So… how about you grab a copy of Google IME and run down your experience by me.

[via The Official Google India Blog]

Change your default Bengali font in Windows XP with Font-fixer

Bengali Character SetIf you do a whole lot typing in Bengali and are bothered by the fact that XP always gets you started with that ugly font named Vrinda, here’s a quick fix for you. Font Fixer is a tiny utility (72 KB) that provides you with a one-step solution for setting you default Bengali font in XP to whatever other font you desire.

Under normal circumstances this isn’t directly possible as XP doesn’t come with any configuration option related to this. This feature is sort of hard-coded into Windows. With Font Fixer, you …

just select which font you want to make default for Bangla language, and with just a simple reboot, no patch and system file change, you get it, in a safe and easy way and restore the original setting anytime.

The noteworthy features of this little tool are:

  • Font Fixer Screenshot

    The ability to revert back to the original settings at any point of time.

  • Being able to set the default font (for Bengali Language) in Internet Explorer – a bit of information that is used by your computer to display a Bengali web-page when no embedded font information is found on the site.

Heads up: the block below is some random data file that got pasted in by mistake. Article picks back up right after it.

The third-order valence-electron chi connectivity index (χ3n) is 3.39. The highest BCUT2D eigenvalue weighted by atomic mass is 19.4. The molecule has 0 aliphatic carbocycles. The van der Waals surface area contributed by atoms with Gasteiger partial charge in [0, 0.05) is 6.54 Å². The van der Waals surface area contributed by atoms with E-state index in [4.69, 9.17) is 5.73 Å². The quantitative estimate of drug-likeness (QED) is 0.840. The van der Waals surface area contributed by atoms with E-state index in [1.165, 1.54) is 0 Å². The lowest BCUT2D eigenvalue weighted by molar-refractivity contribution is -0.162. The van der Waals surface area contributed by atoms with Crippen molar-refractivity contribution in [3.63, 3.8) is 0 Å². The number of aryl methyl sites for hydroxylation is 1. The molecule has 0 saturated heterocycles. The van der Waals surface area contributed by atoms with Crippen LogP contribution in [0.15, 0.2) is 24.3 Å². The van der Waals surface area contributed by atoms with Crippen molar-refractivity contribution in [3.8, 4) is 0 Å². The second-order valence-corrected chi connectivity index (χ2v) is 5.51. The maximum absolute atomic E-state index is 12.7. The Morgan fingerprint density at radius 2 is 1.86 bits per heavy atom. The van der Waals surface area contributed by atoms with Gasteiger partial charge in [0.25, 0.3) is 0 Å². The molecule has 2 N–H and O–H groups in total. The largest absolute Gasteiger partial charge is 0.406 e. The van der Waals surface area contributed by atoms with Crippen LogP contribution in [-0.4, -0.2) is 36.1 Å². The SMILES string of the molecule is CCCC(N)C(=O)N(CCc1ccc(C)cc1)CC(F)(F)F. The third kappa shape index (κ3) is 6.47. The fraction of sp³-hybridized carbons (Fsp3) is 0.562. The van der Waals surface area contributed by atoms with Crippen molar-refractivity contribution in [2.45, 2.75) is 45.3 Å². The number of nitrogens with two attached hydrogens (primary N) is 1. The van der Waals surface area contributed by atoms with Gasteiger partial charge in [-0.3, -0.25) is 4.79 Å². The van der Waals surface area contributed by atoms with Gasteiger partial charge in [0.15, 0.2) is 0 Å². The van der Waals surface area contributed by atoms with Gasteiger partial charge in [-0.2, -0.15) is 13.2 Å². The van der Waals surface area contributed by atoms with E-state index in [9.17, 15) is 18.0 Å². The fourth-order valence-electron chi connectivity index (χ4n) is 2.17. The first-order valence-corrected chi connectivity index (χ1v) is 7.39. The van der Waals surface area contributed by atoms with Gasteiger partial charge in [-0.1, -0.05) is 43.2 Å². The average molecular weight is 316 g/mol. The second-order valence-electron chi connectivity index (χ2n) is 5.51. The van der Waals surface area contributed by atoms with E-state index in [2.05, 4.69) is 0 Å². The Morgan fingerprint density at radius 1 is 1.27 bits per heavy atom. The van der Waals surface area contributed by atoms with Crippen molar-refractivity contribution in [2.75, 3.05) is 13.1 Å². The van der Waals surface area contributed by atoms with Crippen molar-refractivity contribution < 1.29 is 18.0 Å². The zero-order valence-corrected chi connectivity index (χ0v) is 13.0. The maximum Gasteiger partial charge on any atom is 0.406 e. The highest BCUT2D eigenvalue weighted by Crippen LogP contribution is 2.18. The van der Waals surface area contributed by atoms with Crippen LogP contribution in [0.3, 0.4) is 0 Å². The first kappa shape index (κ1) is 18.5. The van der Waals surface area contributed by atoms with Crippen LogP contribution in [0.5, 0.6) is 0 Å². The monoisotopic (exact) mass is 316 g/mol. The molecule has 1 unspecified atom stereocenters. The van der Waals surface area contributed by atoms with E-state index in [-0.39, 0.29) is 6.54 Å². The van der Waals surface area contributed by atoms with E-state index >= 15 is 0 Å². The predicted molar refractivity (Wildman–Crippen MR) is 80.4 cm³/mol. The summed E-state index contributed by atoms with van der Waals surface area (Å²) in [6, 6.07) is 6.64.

• Automatic font-smoothing using ClearType.

  • Auto-detection of Bengali fonts installed on your system, so that you don’t have to wade through thousands of fonts in order to set the default one.

Regular users of Avro Keyboard – the English to Bengali phoenetic transliteration software will find this tool particularly useful.

Give it a shot and let me know how helpful you found this tool to be.

Avro Keyboard: A terrific English to Bengali Phoenetic Typing (Transliteration) Software

Avro Keyboard by OmicronLab is a really terrific Bengali typing software that performs on-the-fly phoenetic transliteration of typed text in English – which means that those who require to type in Bengali, but are unfamiliar / uncomfortable with the layout of the Bengali Keyboard can simply zip ahead and type the Bengali text as they’d spell it in English and Avro would insert the corresponding Bengali characters for them automatically. Cool, eh ?

Avro has been designed to work with literally any UNICODE compliant text-editor. When you set it to Avro PhoneticTransliteration mode and start typing, a tiny window pops-up allowing you to enter the text in English. Once you hit Space/Enter/Tab it’s converted immediately to the corresponding Bengali text and pasted in your editor.

For example, if you type “ami banglai gan gai” – the output you’d get is: Ami Banglai Gan Gai

It also has this continuous parsing method where you needn’t press Space/Enter/Tab – the parsing occurs for every character as you type.